“Yes, well, here at Ventura Capital, we pride ourselves on our work environment, and I think you’ll fit in perfectly, John.  Thank you for coming in today.”

“Of course, my pleasure, Alex.  I look forward to hearing from you.”

The two men get up from their chairs.  They shake hands solidly, just as their dads had taught them when they were four.

John opens the door and starts to walk out –

“ – oh John I have to ask you one last question.”

“Yes I can accept the job right now,” John replies wittily, “but seriously, ask me anything, Alex.”

“It’s just this question that HR wants me to ask all interviewees.  I forgot to ask you because we were having such a pleasant conversation, in spite of the fact that you’re a Yankees fan!” a hearty laugh comes with the joke.  “An employee a few years back had a bit of a drinking problem and turned the 2013 Christmas party into the most unforgettable party this office park has ever seen.”

“Do you mind if I ask what happened?”

“Perhaps when you start here, John, I’ll tell you more.”

“I’ll hold you to that, Alex”

“Anyway, I now have to ask all interviewees whether you have, or have ever had, a problem with alcohol or any other form of controlled substance?”

“Never.  I enjoy a drink every now and then, but that’s it.”

“Excellent.  That’s what I thought.  I’ll mark down just a social drinker.”

“Well . . .”

“Well?”

“Well . . . I wouldn’t say I’m a social drinker.”

“What type of drinker would you say you are then?”

“More of an individual drinker, an alone drinker, I like to . . . just, you know, drink alone.”

“Of course, we all enjoy a beer every now and then just by ourselves.  Completely understandable.”

“Well . . .”

“Well what?”

“It’s just that I only drink alone.  I never drink with other people.”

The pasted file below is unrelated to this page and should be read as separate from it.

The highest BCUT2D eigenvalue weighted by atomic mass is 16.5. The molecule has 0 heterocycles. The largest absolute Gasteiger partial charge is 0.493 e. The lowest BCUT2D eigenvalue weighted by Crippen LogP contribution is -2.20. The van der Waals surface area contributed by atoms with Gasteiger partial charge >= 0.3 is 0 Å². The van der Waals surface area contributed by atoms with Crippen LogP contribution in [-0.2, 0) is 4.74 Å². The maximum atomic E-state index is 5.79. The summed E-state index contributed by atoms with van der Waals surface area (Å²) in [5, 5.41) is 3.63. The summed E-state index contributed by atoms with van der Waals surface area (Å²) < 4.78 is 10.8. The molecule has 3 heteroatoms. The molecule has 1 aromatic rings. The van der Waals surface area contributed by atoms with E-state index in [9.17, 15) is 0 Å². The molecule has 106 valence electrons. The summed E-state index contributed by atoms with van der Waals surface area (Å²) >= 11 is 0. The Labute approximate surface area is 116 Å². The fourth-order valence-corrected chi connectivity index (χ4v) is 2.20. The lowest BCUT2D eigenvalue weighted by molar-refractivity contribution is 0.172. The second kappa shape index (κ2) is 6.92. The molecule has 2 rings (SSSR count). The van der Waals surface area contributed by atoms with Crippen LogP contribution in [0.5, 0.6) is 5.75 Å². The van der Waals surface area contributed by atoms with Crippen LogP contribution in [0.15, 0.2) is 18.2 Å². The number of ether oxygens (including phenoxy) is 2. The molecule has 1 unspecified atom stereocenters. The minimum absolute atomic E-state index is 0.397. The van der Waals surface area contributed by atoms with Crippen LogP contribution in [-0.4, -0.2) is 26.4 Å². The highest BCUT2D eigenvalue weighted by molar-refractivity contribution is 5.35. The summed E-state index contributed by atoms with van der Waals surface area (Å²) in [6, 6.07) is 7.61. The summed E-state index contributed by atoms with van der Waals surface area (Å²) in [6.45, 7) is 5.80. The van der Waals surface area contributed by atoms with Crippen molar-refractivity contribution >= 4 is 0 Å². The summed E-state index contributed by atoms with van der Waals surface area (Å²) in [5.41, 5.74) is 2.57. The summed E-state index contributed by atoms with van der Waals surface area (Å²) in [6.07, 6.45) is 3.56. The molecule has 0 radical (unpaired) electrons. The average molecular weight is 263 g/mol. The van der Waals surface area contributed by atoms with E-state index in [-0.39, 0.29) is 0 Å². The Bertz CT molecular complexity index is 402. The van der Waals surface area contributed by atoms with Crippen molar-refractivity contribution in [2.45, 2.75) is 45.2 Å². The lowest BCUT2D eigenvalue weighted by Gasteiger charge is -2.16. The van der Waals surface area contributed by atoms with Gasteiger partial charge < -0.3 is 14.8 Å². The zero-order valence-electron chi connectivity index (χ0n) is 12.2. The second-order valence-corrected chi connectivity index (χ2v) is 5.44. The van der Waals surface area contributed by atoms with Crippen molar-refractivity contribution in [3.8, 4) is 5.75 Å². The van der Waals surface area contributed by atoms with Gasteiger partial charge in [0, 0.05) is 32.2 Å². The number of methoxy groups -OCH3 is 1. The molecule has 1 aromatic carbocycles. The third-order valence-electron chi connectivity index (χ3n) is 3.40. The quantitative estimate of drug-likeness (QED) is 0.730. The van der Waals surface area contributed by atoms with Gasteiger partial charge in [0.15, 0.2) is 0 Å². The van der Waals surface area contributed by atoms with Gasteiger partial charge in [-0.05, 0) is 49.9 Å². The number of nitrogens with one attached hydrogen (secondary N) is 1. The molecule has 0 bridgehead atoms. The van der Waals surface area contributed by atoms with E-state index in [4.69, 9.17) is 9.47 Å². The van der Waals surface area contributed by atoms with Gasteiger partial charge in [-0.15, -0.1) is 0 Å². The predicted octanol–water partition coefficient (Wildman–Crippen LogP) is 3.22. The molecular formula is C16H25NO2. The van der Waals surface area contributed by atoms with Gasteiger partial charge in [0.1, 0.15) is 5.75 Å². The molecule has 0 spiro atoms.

“Right but just like a beer or a glass of wine right?”

“Oh yes to start, definitely.”

“And then you have more . . . while you’re alone?”

“Sure.”

“How much do you drink?”

“You know just as much as anyone else.”

“But alone?”

“Yes, alone only.”

“Okay then.”

“There is just something more rewarding about drinking alone.”

“ . . . ”

“Alone, I drink sip by sip with my attention focused solely on me, my surroundings, and the effects of the alcohol.  With each sip, the alcohol’s effect changes and compounds on the previous sip.  Only when I am alone can I truly experience each increment of intoxication.  When I drink with others, conversation carries the night and, next thing I know, I’m drunk.  That’s not necessarily bad.  But alone, I have a deeper understanding of how alcohol impacts my body and how joyful and different each little sip can be.”

“So you really like drinking then?”

“Oh I wouldn’t say like.”

“ . . .”

 

“I’d say love.”

“Okay well.  Thank you for this information, and . . . we . . . we’ll be in touch with you.”

 

Big Rand

Randall Weber-Levine holds a J.D. from Columbia Law School and a B.A. in philosophy and economics from Colgate University. He is an aspiring writer who has been published in and served as the editor of, Columbia Law School’s literary magazine, the Morningside Monocle.

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